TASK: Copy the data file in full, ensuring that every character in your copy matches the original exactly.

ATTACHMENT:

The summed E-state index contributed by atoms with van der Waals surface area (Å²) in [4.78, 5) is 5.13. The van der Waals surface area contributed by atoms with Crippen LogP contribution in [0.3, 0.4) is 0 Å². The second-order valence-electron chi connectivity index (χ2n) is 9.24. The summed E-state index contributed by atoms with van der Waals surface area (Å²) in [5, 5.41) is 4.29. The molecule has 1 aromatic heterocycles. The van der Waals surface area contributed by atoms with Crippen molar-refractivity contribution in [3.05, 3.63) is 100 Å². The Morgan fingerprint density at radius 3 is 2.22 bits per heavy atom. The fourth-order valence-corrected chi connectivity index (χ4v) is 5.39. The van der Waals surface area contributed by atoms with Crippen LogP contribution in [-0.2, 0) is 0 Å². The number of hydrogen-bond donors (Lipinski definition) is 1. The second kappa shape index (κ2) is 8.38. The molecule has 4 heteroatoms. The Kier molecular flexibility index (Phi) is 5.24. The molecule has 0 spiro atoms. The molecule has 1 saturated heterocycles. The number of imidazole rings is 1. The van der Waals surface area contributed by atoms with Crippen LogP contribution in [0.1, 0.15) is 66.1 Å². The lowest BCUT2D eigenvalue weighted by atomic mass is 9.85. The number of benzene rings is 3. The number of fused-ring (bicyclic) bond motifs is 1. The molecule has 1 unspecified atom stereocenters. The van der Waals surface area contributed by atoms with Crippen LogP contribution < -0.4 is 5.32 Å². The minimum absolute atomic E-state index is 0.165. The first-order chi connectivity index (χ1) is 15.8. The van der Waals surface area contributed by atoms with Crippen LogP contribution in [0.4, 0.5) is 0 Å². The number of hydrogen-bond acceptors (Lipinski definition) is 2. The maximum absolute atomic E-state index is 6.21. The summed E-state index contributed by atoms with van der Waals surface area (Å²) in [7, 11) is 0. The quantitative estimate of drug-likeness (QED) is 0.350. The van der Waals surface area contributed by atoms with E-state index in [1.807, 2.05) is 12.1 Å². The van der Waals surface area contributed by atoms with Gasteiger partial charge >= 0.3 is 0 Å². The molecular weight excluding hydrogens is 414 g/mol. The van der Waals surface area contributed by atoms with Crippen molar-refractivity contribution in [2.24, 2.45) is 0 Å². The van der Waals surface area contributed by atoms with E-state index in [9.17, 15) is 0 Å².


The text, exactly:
The summed E-state index contributed by atoms with van der Waals surface area (Å²) in [4.78, 5) is 5.13. The van der Waals surface area contributed by atoms with Crippen LogP contribution in [0.3, 0.4) is 0 Å². The second-order valence-electron chi connectivity index (χ2n) is 9.24. The summed E-state index contributed by atoms with van der Waals surface area (Å²) in [5, 5.41) is 4.29. The molecule has 1 aromatic heterocycles. The van der Waals surface area contributed by atoms with Crippen molar-refractivity contribution in [3.05, 3.63) is 100 Å². The Morgan fingerprint density at radius 3 is 2.22 bits per heavy atom. The fourth-order valence-corrected chi connectivity index (χ4v) is 5.39. The van der Waals surface area contributed by atoms with Crippen LogP contribution in [-0.2, 0) is 0 Å². The number of hydrogen-bond donors (Lipinski definition) is 1. The second kappa shape index (κ2) is 8.38. The molecule has 4 heteroatoms. The Kier molecular flexibility index (Phi) is 5.24. The molecule has 0 spiro atoms. The molecule has 1 saturated heterocycles. The number of imidazole rings is 1. The van der Waals surface area contributed by atoms with Crippen LogP contribution in [0.1, 0.15) is 66.1 Å². The lowest BCUT2D eigenvalue weighted by atomic mass is 9.85. The number of benzene rings is 3. The number of fused-ring (bicyclic) bond motifs is 1. The molecule has 1 unspecified atom stereocenters. The van der Waals surface area contributed by atoms with Crippen LogP contribution < -0.4 is 5.32 Å². The minimum absolute atomic E-state index is 0.165. The first-order chi connectivity index (χ1) is 15.8. The van der Waals surface area contributed by atoms with Crippen LogP contribution in [0.4, 0.5) is 0 Å². The number of hydrogen-bond acceptors (Lipinski definition) is 2. The maximum absolute atomic E-state index is 6.21. The summed E-state index contributed by atoms with van der Waals surface area (Å²) in [7, 11) is 0. The quantitative estimate of drug-likeness (QED) is 0.350. The van der Waals surface area contributed by atoms with E-state index in [1.807, 2.05) is 12.1 Å². The van der Waals surface area contributed by atoms with Gasteiger partial charge >= 0.3 is 0 Å². The molecular weight excluding hydrogens is 414 g/mol. The van der Waals surface area contributed by atoms with Crippen molar-refractivity contribution in [2.24, 2.45) is 0 Å². The van der Waals surface area contributed by atoms with E-state index in [9.17, 15) is 0 Å².